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Why EMC May Soon Buy Out -- Not Spin Out -- VMware

With the clock ticking on a standstill agreement with an activist hedge fund, the storage giant seems determined to keep the software part of its federation.

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With about a month remaining in an agreement between it and an activist hedge fund, the storage and IT giant EMC may be getting close to shaking up its unusual corporate structure, including potentially buying the portion of software company VMware it doesn’t already own.

EMC has been pressured by Elliott Management, a hedge fund controlled by the billionaire Paul Singer that has a history of using its ownership positions to push companies for changes, to break up. Last fall it argued in an open letter to shareholders that EMC should spin out VMware — of which it owns a stake amounting to about 80 percent — as a way of boosting the overall value of the two companies. It’s an idea that EMC has resisted.

Instead it may prefer another option: A “spin-in” of VMware. CEO Joe Tucci has not only resisted Elliott’s suggestions but argued that EMC and VMware are better together than apart.

Last month on an earnings call, Tucci said EMC plans to cut about $850 million in annual operating costs by the end of 2017, starting with $50 million later this year and as much as $175 million by the end of fiscal 2016.

And in response to a question from an analyst on a conference call last month, Tucci speculated that EMC might save as much as $1 billion a year depending on how “tightly aligned” it gets with VMware. Many took that as a hint that EMC’s board is studying a spin-in.

It makes sense for a variety of reasons. As Elliott Management has pointed out as VMware has grown, its business in some places overlaps and even competes with that of its parent. Tucci has defended this “no seams” approach, saying it prevents would-be competitors from squeezing through openings.

But it also means that both companies have to bear the burden of their own operating costs. Amit Daryanani, an analyst with RBC Capital Markets, estimated in a research note to clients last week that combining EMC and VMware into one company would reduce their combined operating costs by nearly $950 million next year — which, when combined with the $175 million in savings on the table for next year, would exceed the billion dollars Tucci hopes to eventually save.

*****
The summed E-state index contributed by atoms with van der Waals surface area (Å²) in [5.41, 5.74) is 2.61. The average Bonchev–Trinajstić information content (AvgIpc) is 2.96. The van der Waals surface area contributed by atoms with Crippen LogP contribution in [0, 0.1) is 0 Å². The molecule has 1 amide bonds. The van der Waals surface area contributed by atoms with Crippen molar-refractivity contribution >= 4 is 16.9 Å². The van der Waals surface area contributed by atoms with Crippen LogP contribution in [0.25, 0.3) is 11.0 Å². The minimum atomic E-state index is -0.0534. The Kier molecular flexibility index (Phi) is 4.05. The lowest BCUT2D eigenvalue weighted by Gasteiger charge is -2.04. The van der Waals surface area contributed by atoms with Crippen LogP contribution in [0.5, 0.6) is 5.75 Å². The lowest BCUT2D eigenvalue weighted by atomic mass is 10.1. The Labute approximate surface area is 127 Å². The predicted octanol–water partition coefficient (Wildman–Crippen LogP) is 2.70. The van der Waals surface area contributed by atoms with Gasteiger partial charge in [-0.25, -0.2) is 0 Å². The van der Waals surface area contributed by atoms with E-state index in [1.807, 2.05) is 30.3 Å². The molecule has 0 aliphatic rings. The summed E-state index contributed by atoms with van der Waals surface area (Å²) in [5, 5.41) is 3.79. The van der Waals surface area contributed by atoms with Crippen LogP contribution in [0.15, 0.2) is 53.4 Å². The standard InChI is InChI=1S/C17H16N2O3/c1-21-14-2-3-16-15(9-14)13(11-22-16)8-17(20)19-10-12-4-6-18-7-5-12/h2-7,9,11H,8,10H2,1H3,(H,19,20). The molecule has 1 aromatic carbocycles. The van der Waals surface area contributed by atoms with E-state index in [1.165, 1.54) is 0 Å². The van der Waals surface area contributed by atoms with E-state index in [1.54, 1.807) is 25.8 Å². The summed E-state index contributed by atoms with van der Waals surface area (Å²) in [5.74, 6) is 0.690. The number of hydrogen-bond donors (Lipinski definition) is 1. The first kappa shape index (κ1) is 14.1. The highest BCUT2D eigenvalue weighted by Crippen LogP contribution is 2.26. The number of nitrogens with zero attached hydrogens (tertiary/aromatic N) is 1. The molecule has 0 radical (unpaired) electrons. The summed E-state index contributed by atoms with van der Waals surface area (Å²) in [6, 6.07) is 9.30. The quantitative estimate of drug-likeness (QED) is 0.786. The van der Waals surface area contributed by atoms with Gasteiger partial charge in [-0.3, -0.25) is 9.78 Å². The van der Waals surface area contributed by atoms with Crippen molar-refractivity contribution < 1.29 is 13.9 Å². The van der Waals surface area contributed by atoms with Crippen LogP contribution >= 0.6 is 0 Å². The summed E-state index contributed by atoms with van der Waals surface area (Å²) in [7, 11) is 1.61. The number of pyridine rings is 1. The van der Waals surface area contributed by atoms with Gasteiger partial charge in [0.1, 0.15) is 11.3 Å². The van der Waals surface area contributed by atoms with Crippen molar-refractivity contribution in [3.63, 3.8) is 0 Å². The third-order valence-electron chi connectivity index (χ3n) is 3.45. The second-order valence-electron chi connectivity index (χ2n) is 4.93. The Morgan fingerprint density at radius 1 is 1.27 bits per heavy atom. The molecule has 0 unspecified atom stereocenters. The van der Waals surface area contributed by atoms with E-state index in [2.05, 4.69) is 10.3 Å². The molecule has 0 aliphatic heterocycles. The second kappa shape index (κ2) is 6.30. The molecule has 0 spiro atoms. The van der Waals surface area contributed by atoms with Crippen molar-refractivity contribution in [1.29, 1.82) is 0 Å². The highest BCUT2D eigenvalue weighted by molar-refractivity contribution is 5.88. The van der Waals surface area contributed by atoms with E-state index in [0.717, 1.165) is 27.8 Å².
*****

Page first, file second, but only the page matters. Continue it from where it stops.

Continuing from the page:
The combination would also give EMC the full benefit of VMware’s earnings, meaning it would no longer have to reduce the amount it reports every quarter to account for the stake. Daryanani pegged the benefit to EMC’s earnings at between 40 cents and 50 cents per share.

A spin-in would also bring to an end one of the more unusual operational structures among large tech companies. CEO since 2001, Tucci has assembled his “federation” of companies mostly through a series of acquisitions. Other parts of the federation include the security company RSA and Pivotal, a big data software company in which GE is an investor.

EMC acquired VMware, which specializes in software that allows one computer to act like many — a technique known as virtualization — in 2003 for about $625 million. In 2007 EMC sold about 15 percent of VMware’s shares in an IPO that valued it at about $19 billion. (Cisco Systems owns a little less than 5 percent.)

As companies began to move their computing systems to the cloud, VMware’s virtualization technology emerged as an important tool for squeezing a lot of computing work from a single machine. VMware competes heavily with Microsoft in the virtualization software business, but still has a share amounting to about 50 percent. Today VMware is worth about $37 billion and accounts for about 75 percent of EMC’s $51 billion valuation.

Daryanani estimates that it will cost EMC about $9 billion to assume complete control of VMware. EMC has about $7.8 billion in cash and short-term investments on its balance sheet, including about $2.5 billion that is held in U.S.-domiciled accounts. He reckons EMC would combine about $1.9 billion of that U.S. cash with about $7 billion and change in new debt to get a buyout done. VMware has about $7 billion in cash on its own balance sheet, which EMC would absorb, limiting the damage to its own balance sheet.

Meanwhile Tucci is expected to retire soon, having blown past more than a few soft deadlines, and may be looking for some kind of transaction as a “grand exit.” His successor hasn’t been named, but the odds-on favorite is former CFO David Goulden, who was named CEO of EMC’s $24 billion (2014 sales) information infrastructure unit last year.

The company has already explored selling itself first to Hewlett-Packard and then to Cisco Systems. Oracle, another plausible suitor, has signaled that it’s not interested either.

He has also hinted that EMC might buy a company. Networking equipment company Brocade saw its share price rise earlier this year on speculation that EMC might make a bid, but a deal has not materialized. Other potential targets include Arista Networks, Juniper Networks and storage rival NetApp.

And what of the option that Elliott first suggested, that of spinning VMware out? That seems less likely, because EMC would emerge weaker than before. Daryanani says an EMC-minus-VMware scenario leaves the parent with a value of about $11 a share, or less than half what it’s trading for now. Tucci has said repeatedly that he thinks EMC and VMware are “better together.” He may be getting ready to prove just how strongly be believes it.

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